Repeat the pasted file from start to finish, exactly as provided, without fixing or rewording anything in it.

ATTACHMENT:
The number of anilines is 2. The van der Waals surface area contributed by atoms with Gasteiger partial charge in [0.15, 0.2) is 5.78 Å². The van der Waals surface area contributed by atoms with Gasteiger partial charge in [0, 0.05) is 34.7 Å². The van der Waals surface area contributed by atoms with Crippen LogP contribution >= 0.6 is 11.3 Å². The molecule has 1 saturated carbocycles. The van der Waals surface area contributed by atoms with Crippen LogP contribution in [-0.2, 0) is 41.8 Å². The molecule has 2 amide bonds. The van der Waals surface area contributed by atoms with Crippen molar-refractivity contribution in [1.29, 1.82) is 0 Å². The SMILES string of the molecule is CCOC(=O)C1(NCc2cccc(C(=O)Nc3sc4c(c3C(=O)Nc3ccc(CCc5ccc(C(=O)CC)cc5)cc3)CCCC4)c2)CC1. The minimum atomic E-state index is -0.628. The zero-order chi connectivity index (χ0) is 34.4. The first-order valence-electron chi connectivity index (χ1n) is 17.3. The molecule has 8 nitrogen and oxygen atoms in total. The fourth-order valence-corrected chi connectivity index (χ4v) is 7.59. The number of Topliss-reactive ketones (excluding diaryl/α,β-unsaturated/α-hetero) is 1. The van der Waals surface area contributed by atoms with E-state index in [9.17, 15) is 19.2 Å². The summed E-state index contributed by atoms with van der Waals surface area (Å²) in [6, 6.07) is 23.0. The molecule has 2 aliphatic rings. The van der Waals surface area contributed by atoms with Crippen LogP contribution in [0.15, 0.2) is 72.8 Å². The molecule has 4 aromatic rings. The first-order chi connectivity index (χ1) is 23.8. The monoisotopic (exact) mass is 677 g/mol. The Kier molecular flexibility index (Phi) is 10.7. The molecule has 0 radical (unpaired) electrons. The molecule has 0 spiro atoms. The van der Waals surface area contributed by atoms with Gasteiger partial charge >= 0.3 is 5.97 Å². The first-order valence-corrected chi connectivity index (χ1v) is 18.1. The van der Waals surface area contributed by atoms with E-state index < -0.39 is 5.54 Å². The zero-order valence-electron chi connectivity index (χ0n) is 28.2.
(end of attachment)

The number of anilines is 2. The van der Waals surface area contributed by atoms with Gasteiger partial charge in [0.15, 0.2) is 5.78 Å². The van der Waals surface area contributed by atoms with Gasteiger partial charge in [0, 0.05) is 34.7 Å². The van der Waals surface area contributed by atoms with Crippen LogP contribution >= 0.6 is 11.3 Å². The molecule has 1 saturated carbocycles. The van der Waals surface area contributed by atoms with Crippen LogP contribution in [-0.2, 0) is 41.8 Å². The molecule has 2 amide bonds. The van der Waals surface area contributed by atoms with Crippen molar-refractivity contribution in [1.29, 1.82) is 0 Å². The SMILES string of the molecule is CCOC(=O)C1(NCc2cccc(C(=O)Nc3sc4c(c3C(=O)Nc3ccc(CCc5ccc(C(=O)CC)cc5)cc3)CCCC4)c2)CC1. The minimum atomic E-state index is -0.628. The zero-order chi connectivity index (χ0) is 34.4. The first-order valence-electron chi connectivity index (χ1n) is 17.3. The molecule has 8 nitrogen and oxygen atoms in total. The fourth-order valence-corrected chi connectivity index (χ4v) is 7.59. The number of Topliss-reactive ketones (excluding diaryl/α,β-unsaturated/α-hetero) is 1. The van der Waals surface area contributed by atoms with E-state index in [9.17, 15) is 19.2 Å². The summed E-state index contributed by atoms with van der Waals surface area (Å²) in [6, 6.07) is 23.0. The molecule has 2 aliphatic rings. The van der Waals surface area contributed by atoms with Crippen LogP contribution in [0.15, 0.2) is 72.8 Å². The molecule has 4 aromatic rings. The first-order chi connectivity index (χ1) is 23.8. The monoisotopic (exact) mass is 677 g/mol. The Kier molecular flexibility index (Phi) is 10.7. The molecule has 0 radical (unpaired) electrons. The molecule has 0 spiro atoms. The van der Waals surface area contributed by atoms with Gasteiger partial charge >= 0.3 is 5.97 Å². The first-order valence-corrected chi connectivity index (χ1v) is 18.1. The van der Waals surface area contributed by atoms with E-state index < -0.39 is 5.54 Å². The zero-order valence-electron chi connectivity index (χ0n) is 28.2.